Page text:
Much of that undercutting arrives as a result of Diamond is Unbreakable’s phenomenal art design. JoJo’s first season had style for days, but Stardust Crusaders generally kept to a more mundane visual personality. Diamond is Unbreakable’s new directors Yuuta Takamura and Toshiyuki Kato have brought funk back to JoJo, and in terms of backgrounds, it means that Morioh is portrayed almost entirely through sickly, not-quite right pastels in strange, offputting color schemes. The color palette almost instinctively conveys the idea of poison or unwellness - neon green, purple, and yellow are definitely not colors you associate with vibrant, living things. The town’s world feels almost Dr. Suessian, but with a clear hint of danger - just take a look at the town’s endless rolling hills, or the bizarre filtering over Josuke and his friends’ homes. And the show’s momentary reaction shots are a marvel, equally adept at elevating mundane suburban events to high drama or emphasizing the inherent body-horror creepiness of the show’s designs.


Beyond the fundamental designs, the danger of Morioh’s world is also smartly conveyed through a combination of dramatic direction and firm genre fundamentals. On the direction side, it’s hard for an episode of this show to pass without JoJo finding time for a dramatic held fisheye shot. Shots like these embody the central promise of Morioh - everything you see is mundane but warped, made threatening and unfamiliar by the slant of the camera’s gaze. Those shots are perhaps the most ostentatiously "wrong," but JoJo constantly makes an Other of Morioh through sharp angles and voyeuristic perspectives and shadows. The world is large and menacing, and our perspective on it is skewed by color, by framing, by ugly closeups and threatening implications.

And of course, Morioh offers another perfect playground for Araki’s love of horror classics. This fondness initially became clear in Stardust Crusaders, where we spun through episodes echoing Chucky, or Christine, or Freddy Kreuger. But in Diamond is Unbreakable, the random episodic digressions of Stardust Crusaders give way to a specific brand of suburban horror, meaning the show highlights two particular classic modes: the haunted house and the home invasion.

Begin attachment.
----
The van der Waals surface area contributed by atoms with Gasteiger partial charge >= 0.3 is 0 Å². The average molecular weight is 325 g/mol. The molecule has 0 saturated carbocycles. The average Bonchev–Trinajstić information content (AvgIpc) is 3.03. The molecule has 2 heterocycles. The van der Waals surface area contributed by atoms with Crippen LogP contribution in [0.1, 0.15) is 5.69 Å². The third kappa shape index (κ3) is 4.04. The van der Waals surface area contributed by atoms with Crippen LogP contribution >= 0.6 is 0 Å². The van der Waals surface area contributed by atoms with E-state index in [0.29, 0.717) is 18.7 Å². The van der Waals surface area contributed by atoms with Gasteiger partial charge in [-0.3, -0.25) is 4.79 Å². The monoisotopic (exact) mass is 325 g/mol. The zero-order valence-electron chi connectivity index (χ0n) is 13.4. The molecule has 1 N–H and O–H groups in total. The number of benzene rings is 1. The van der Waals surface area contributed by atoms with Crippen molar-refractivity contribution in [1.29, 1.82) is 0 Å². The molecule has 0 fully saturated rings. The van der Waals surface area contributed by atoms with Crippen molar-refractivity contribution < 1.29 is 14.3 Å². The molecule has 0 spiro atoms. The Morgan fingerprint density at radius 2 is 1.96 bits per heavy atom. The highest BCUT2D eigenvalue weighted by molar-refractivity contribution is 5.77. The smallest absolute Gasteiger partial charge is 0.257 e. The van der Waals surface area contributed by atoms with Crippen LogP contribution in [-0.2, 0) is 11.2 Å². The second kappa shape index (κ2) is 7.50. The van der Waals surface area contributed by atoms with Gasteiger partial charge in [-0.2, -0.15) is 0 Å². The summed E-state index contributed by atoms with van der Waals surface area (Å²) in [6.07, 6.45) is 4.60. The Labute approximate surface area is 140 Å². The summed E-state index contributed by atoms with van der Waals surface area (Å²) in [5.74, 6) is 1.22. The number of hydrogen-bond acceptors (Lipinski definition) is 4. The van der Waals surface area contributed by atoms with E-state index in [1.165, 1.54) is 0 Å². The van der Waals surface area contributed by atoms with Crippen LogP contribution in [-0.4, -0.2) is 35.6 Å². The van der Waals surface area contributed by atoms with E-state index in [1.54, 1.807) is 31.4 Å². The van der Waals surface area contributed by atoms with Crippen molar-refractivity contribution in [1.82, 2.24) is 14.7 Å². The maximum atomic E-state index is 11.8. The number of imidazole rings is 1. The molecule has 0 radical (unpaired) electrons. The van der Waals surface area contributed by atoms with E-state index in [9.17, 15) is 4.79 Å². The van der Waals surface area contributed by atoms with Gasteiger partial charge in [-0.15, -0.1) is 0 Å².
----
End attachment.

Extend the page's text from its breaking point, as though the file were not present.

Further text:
Both of these horror templates have already gotten a variety of compelling riffs so far. The season’s first arc is a classic home invasion story, where Jotaro and Josuke find themselves trapped by a dedicated killer, the home Josuke knows made unfamiliar by the threat of the enemy’s Stand. Later on, Koichi suffers his own two-in-one home invasion narrative, where he is first dragged from his bed by Yukako Yamagishi, and then actually has to barricade himself against her in her own home. And the season’s haunted houses have varied from the house at the end of the lane to the bloody, deserted farmhouse to the street you never noticed before, but now can’t seem to leave. You might think Morioh’s fairly consistent setting would limit Araki’s storytelling choices, but instead he’s used it as an opportunity to explore all the various subcategories of horror available in its general suburban horror shell.

So yes, Morioh is quite a character. Within a cast that already features many of JoJo’s best characters yet (Speedwagon’s absence aside), Morioh is still one of the highlights of the season. I look forward to seeing even more ways Araki and this season’s talented crew make the most of this creepy, crazy town.